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Items Authored or Edited by Lisa Claydon

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Number of items: 13.


Claydon, Lisa (2019). Coercion Changes Sense of Agency. In: Walterman, Antonia; Roef, David; Hage, Jaap and Jelicic, Marko eds. Law, Science, Rationality. Maastricht Law Series (14). Maastricht: Eleven International Publishing, pp. 237–263.


Claydon, Lisa (2017). Brain-based mind reading for lawyers: reflecting on possibilities and perils. Journal of Law and the Biosciences, 4(3) pp. 594–598. file

Claydon, Lisa (2017). Criminal Law and the Evolving Technological Understanding of Behaviour. In: Brownsword, Roger; Scottford, Eloise and Yeung, Karen eds. The Oxford Handbook of the Law and Regulation of Technology. Oxford Handbooks Online. Oxford: Oxford University Press.


Claydon, Lisa (2016). Cognitive Neuroscience, Criminal Justice and Control. In: McGuire, M. R. and Holt, Thomas J. eds. The Routledge Handbook of Technology, Crime and Justice. Routledge International Handbooks. Abingdon: Routledge, pp. 462–478. file

Claydon, Lisa and Catley, Paul (2016). Abolishing the Insanity Verdict in England and Wales: A Better Balance between Legal Rules and Scientific Understanding? In: Moratti, Sofia and Patterson, Dennis eds. Legal Insanity and the Brain: Science, Law and European Courts. Oxford: Hart Publishing, pp. 207–237. file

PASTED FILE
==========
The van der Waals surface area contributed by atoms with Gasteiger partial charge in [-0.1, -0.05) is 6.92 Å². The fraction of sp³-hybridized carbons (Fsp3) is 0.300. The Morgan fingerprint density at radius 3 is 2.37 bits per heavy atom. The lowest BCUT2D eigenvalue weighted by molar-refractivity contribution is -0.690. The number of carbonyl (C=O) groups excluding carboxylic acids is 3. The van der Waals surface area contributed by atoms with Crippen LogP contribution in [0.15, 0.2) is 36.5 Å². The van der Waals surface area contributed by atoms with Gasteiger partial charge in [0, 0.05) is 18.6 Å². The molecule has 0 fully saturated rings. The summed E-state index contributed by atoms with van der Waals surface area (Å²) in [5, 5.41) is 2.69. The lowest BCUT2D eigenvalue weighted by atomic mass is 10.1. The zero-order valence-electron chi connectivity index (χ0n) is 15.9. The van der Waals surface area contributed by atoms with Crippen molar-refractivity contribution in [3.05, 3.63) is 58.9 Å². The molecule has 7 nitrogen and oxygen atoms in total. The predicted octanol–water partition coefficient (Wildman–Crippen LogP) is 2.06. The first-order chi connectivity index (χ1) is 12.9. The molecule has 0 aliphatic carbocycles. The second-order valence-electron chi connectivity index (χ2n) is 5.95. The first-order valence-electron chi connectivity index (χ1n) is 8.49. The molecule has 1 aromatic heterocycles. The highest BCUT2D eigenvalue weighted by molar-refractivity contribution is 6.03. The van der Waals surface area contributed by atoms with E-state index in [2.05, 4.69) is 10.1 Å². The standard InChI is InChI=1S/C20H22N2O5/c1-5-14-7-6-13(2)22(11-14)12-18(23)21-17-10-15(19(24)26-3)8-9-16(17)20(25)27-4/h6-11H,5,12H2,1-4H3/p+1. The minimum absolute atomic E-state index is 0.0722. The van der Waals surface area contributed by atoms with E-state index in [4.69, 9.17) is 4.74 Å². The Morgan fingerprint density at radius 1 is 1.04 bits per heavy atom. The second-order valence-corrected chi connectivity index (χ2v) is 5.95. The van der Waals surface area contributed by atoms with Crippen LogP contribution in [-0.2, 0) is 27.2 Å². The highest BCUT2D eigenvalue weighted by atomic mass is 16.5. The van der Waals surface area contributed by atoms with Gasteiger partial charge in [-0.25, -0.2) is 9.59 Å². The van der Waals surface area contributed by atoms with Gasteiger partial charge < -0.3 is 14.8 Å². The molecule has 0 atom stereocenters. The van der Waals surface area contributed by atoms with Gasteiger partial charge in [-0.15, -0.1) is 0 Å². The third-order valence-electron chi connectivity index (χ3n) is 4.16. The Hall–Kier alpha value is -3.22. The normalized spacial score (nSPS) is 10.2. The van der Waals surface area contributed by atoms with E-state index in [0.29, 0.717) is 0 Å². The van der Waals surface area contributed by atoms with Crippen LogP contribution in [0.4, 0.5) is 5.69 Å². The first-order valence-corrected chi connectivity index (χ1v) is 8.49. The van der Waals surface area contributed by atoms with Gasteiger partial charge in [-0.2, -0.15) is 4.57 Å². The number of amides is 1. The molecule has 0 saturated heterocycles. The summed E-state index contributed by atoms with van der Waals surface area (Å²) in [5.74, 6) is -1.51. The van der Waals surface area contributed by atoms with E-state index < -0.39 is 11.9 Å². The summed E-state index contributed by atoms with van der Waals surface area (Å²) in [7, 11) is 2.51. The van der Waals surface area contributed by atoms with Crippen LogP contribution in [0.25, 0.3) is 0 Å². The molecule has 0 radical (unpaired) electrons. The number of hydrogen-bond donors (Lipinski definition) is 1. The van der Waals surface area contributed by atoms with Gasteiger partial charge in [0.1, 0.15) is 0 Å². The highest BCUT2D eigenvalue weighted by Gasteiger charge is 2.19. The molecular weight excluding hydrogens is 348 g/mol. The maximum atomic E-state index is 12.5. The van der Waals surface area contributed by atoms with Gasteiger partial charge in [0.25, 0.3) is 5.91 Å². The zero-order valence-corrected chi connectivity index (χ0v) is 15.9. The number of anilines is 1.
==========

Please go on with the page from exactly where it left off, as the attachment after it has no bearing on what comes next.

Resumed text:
Claydon, Lisa and Roediger, Caroline (2016). Fear, loss of control and cognitive neuroscience. European Journal of Current Legal Issues, 22(2)


Catley, Paul and Claydon, Lisa (2015). The use of neuroscientific evidence in the courtroom by those accused of criminal offenses in England and Wales. Journal of Law and the Biosciences, 2(3) pp. 510–549. file

Claydon, Lisa (2015). Reforming automatism and insanity: neuroscience and claims of lack of capacity for control. Medicine, Science and the Law, 55(3) pp. 162–167. file

Claydon, Lisa (2015). Should there be a right to die with dignity in certain medical cases in the United Kingdom? Some reflections on the decision of the United Kingdom Supreme Court regarding the protection afforded by Article 8 of the European Convention for the Protection of Human Rights. Jahbruch für Wissenchaft und Ethik, 19(1) pp. 91–104.


Claydon, Lisa (2012). Are there lessons to be learned from a more scientific approach to mental condition defences? International Journal of Law and Psychiatry, 35(2) pp. 88–98.


Claydon, Lisa and Catley, Paul (2011). Neuroscientific evidence in the English courts. In: Spranger, Tade Matthias ed. International Neurolaw: A Comparative Analysis. Bonn: Springer, pp. 305–328.

Claydon, Lisa (2011). Law, Neuroscience and Criminal Culpability. In: Michael, Freeman ed. Law and Neuroscience: Current Legal Issues. Current Legal Issues, 13. Oxford: Oxford University Press.


Claydon, Lisa (2009). Mind the Gap: Problems of Mind, Body and Brain in the Criminal law. In: Freeman, Michael and Goodenough, Oliver eds. Law MInd and Brain. Farham: Ashgate Publishing, pp. 55–80.

This list was generated on Sun Jun 7 11:30:15 2020 BST.

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